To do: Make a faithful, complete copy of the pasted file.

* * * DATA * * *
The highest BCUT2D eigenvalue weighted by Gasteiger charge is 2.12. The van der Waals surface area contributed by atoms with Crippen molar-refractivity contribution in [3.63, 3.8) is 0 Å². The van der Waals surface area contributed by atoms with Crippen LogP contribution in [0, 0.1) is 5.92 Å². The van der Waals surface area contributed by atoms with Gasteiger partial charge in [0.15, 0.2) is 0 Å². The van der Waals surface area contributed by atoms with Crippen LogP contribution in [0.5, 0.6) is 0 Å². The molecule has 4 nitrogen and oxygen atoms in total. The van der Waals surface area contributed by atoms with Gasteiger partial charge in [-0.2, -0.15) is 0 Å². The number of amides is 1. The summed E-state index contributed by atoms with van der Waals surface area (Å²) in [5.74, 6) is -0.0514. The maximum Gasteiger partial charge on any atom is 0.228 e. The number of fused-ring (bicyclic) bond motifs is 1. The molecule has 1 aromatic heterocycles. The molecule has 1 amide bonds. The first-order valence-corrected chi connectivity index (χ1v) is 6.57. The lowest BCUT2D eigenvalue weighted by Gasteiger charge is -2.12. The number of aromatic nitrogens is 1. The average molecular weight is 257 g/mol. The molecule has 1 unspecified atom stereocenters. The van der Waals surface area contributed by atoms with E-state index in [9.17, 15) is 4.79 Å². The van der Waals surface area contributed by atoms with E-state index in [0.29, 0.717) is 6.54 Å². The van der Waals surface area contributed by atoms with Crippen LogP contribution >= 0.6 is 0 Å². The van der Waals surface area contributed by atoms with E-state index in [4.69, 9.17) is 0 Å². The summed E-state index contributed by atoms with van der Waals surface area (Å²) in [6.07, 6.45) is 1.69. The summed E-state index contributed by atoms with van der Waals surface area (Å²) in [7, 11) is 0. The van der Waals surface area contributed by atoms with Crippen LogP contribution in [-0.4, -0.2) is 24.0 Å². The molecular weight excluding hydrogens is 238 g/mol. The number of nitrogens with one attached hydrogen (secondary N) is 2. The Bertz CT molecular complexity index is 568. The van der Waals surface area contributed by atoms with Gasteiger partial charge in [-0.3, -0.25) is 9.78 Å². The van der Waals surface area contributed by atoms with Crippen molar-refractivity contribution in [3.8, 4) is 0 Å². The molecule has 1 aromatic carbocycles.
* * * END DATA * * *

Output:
The highest BCUT2D eigenvalue weighted by Gasteiger charge is 2.12. The van der Waals surface area contributed by atoms with Crippen molar-refractivity contribution in [3.63, 3.8) is 0 Å². The van der Waals surface area contributed by atoms with Crippen LogP contribution in [0, 0.1) is 5.92 Å². The van der Waals surface area contributed by atoms with Gasteiger partial charge in [0.15, 0.2) is 0 Å². The van der Waals surface area contributed by atoms with Crippen LogP contribution in [0.5, 0.6) is 0 Å². The molecule has 4 nitrogen and oxygen atoms in total. The van der Waals surface area contributed by atoms with Gasteiger partial charge in [-0.2, -0.15) is 0 Å². The number of amides is 1. The summed E-state index contributed by atoms with van der Waals surface area (Å²) in [5.74, 6) is -0.0514. The maximum Gasteiger partial charge on any atom is 0.228 e. The number of fused-ring (bicyclic) bond motifs is 1. The molecule has 1 aromatic heterocycles. The molecule has 1 amide bonds. The first-order valence-corrected chi connectivity index (χ1v) is 6.57. The lowest BCUT2D eigenvalue weighted by Gasteiger charge is -2.12. The number of aromatic nitrogens is 1. The average molecular weight is 257 g/mol. The molecule has 1 unspecified atom stereocenters. The van der Waals surface area contributed by atoms with E-state index in [9.17, 15) is 4.79 Å². The van der Waals surface area contributed by atoms with E-state index in [0.29, 0.717) is 6.54 Å². The van der Waals surface area contributed by atoms with Crippen LogP contribution >= 0.6 is 0 Å². The van der Waals surface area contributed by atoms with E-state index in [4.69, 9.17) is 0 Å². The summed E-state index contributed by atoms with van der Waals surface area (Å²) in [6.07, 6.45) is 1.69. The summed E-state index contributed by atoms with van der Waals surface area (Å²) in [7, 11) is 0. The van der Waals surface area contributed by atoms with Crippen LogP contribution in [-0.4, -0.2) is 24.0 Å². The molecular weight excluding hydrogens is 238 g/mol. The number of nitrogens with one attached hydrogen (secondary N) is 2. The Bertz CT molecular complexity index is 568. The van der Waals surface area contributed by atoms with Gasteiger partial charge in [-0.3, -0.25) is 9.78 Å². The van der Waals surface area contributed by atoms with Crippen molar-refractivity contribution in [3.8, 4) is 0 Å². The molecule has 1 aromatic carbocycles.